On Oct. 3, President George W. Bush proclaimed October to be National Disability Employment Awareness Month. The cities of Soldotna, Kenai, Homer and Seward, and the Kenai Peninsula Borough have adopted similar proclamations. The proclamations are designed to highlight the potential of workers who experience disabilities and to urge business within those cities to adhere to the hiring practices stipulated in the Americans with Disabilities Act Employment Section.
For many years people with disabilities were kept out of the work force by antiquated Social Security disability policy and the attitude, of those who made policy, that people with disabilities were incapable of working. We have worked hard to change systems that once encouraged and fostered dependence, to more accurately reflect the desires of people who desperately want to work and be independent.
New Social Security work incentives are designed to make it easier to work and acknowledge going back to work does not mean an end to impairment. State rules mandating individuals with disabilities receive equal treatment in the Alaska Job Center Network and allow a worker with a disability to purchase affordable health coverage are enormous steps in the right direction.
The fact remains, however, 70 percent of Alaskans with disabilities who can and want to work are still unemployed.
To change that appalling number we need to make employers aware of the untapped labor pool that people with disabilities represent. People with disabilities are motivated and loyal employees. U. S. Department of Labor statistics show that a worker with a disability is more likely to remain in a job for a significantly longer time than his non-disabled peer. They have higher attendance and are more punctual than the average worker.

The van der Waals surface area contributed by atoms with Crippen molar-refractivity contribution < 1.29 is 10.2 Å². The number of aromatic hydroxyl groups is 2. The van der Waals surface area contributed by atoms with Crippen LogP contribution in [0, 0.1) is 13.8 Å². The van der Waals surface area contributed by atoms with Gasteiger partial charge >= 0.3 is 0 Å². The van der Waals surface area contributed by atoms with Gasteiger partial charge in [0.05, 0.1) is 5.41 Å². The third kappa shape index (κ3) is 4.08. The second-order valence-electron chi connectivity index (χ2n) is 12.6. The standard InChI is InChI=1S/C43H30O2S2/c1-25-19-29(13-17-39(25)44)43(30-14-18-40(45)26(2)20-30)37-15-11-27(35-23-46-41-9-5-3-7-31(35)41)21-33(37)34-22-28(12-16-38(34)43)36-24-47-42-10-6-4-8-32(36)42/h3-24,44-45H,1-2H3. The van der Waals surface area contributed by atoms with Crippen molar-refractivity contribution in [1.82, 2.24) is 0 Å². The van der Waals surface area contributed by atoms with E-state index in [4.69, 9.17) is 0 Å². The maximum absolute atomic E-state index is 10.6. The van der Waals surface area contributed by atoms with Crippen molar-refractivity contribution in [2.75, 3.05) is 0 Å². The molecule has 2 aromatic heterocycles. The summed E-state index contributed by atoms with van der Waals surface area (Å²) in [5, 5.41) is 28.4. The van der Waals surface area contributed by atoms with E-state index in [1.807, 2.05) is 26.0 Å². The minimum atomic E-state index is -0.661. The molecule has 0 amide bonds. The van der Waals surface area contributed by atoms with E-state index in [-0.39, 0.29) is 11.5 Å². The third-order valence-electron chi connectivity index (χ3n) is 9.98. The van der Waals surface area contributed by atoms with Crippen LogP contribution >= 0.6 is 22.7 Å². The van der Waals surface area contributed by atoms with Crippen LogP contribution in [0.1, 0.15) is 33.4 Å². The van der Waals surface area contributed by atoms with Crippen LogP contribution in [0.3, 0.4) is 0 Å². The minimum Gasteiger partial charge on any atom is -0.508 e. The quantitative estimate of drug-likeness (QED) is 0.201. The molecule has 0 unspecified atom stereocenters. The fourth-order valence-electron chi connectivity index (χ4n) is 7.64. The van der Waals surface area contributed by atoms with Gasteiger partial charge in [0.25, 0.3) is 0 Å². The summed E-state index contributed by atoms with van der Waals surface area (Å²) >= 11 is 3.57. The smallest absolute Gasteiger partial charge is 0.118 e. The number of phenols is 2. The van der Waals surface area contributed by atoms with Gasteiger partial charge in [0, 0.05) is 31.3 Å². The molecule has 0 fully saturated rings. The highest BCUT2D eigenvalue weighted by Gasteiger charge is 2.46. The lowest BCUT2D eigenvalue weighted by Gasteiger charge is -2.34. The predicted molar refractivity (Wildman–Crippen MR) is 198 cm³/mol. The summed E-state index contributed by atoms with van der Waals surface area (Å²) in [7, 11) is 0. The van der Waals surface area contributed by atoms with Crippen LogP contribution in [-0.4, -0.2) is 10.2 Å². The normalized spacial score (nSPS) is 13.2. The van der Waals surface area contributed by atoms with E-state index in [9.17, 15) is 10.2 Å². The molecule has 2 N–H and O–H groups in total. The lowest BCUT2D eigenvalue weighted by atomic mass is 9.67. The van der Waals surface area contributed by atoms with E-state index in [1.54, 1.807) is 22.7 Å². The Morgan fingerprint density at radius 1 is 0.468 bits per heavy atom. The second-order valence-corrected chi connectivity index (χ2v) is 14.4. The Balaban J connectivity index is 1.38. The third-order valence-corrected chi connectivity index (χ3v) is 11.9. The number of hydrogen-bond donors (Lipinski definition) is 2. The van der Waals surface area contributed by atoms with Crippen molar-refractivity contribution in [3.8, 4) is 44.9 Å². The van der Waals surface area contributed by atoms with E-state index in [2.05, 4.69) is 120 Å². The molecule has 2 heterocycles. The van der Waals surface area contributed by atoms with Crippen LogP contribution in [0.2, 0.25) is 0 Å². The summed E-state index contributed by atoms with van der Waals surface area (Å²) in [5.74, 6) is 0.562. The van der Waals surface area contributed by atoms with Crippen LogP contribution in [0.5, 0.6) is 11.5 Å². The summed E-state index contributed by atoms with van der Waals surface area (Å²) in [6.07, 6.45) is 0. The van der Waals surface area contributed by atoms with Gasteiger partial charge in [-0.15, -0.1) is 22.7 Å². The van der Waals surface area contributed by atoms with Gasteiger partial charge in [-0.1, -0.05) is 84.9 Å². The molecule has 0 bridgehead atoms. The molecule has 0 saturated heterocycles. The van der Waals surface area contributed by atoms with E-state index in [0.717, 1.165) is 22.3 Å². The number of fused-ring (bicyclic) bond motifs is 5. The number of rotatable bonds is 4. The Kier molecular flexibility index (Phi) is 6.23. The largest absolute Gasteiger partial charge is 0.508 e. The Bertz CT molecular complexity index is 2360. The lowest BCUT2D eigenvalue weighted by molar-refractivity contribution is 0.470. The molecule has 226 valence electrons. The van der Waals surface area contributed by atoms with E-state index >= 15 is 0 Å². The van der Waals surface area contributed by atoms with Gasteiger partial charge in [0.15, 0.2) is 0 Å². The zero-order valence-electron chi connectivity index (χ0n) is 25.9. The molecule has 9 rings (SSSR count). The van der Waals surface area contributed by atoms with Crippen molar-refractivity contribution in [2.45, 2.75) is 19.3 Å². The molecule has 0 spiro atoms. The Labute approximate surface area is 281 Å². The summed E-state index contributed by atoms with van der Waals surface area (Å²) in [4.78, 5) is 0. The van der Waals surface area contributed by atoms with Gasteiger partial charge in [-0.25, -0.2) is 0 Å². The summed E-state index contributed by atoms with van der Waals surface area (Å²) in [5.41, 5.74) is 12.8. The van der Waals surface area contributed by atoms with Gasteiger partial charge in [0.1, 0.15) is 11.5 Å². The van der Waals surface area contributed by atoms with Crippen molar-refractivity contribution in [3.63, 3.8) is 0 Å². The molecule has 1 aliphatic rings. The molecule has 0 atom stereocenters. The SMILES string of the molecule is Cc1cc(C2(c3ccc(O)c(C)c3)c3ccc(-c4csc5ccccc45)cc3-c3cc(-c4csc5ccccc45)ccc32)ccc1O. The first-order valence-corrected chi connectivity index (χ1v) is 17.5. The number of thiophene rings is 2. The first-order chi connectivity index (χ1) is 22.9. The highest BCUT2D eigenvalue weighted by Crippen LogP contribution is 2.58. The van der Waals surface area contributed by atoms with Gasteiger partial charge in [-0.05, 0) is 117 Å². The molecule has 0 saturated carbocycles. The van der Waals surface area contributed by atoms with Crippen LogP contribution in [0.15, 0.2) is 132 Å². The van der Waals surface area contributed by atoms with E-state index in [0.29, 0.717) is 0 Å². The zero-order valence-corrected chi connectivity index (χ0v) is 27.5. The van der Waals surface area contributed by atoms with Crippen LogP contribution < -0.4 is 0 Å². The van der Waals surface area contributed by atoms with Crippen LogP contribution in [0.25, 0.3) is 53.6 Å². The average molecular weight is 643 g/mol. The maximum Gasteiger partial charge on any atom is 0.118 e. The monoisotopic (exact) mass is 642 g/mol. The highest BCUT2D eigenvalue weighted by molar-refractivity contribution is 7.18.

In Alaska, every business with more than one employee is required to adhere to the ADA employment provisions, yet the 70 percent unemployment rate has remained unchanged for the last decade.
In this month of national awareness, we will make it known that people with disabilities must be given an equal consideration for jobs and careers. We want employers to know people with disabilities are actively seeking work and careers. They want to be judged on their abilities not their disabilities.
The ADA and other civil rights laws do not guarantee we get the jobs we seek, only the opportunity to compete for those jobs.
Jim Brady, Kenai Peninsula, Independent Living Center
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